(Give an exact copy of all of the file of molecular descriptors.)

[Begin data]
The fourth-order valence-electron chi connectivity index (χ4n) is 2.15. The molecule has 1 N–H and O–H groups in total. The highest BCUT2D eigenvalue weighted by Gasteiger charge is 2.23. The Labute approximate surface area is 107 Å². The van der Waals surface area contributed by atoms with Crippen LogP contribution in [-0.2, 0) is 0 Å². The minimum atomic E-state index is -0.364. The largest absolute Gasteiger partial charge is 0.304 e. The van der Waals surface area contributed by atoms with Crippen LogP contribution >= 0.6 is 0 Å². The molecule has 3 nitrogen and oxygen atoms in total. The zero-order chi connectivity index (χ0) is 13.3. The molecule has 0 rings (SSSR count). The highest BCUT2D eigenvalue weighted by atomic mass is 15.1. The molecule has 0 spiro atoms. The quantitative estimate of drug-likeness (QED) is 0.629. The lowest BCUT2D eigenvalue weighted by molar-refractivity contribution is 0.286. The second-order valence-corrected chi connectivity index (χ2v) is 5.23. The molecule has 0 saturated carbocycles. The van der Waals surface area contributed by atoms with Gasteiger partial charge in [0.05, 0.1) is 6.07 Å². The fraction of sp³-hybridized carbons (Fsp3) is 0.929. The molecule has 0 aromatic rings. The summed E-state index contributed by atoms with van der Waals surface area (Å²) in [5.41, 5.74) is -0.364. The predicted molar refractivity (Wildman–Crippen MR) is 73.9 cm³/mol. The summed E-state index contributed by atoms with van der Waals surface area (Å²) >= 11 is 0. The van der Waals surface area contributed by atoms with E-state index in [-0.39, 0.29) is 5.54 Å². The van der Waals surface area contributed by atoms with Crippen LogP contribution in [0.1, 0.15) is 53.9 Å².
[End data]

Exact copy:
The fourth-order valence-electron chi connectivity index (χ4n) is 2.15. The molecule has 1 N–H and O–H groups in total. The highest BCUT2D eigenvalue weighted by Gasteiger charge is 2.23. The Labute approximate surface area is 107 Å². The van der Waals surface area contributed by atoms with Crippen LogP contribution in [-0.2, 0) is 0 Å². The minimum atomic E-state index is -0.364. The largest absolute Gasteiger partial charge is 0.304 e. The van der Waals surface area contributed by atoms with Crippen LogP contribution >= 0.6 is 0 Å². The molecule has 3 nitrogen and oxygen atoms in total. The zero-order chi connectivity index (χ0) is 13.3. The molecule has 0 rings (SSSR count). The highest BCUT2D eigenvalue weighted by atomic mass is 15.1. The molecule has 0 spiro atoms. The quantitative estimate of drug-likeness (QED) is 0.629. The lowest BCUT2D eigenvalue weighted by molar-refractivity contribution is 0.286. The second-order valence-corrected chi connectivity index (χ2v) is 5.23. The molecule has 0 saturated carbocycles. The van der Waals surface area contributed by atoms with Gasteiger partial charge in [0.05, 0.1) is 6.07 Å². The fraction of sp³-hybridized carbons (Fsp3) is 0.929. The molecule has 0 aromatic rings. The summed E-state index contributed by atoms with van der Waals surface area (Å²) in [5.41, 5.74) is -0.364. The predicted molar refractivity (Wildman–Crippen MR) is 73.9 cm³/mol. The summed E-state index contributed by atoms with van der Waals surface area (Å²) >= 11 is 0. The van der Waals surface area contributed by atoms with E-state index in [-0.39, 0.29) is 5.54 Å². The van der Waals surface area contributed by atoms with Crippen LogP contribution in [0.1, 0.15) is 53.9 Å².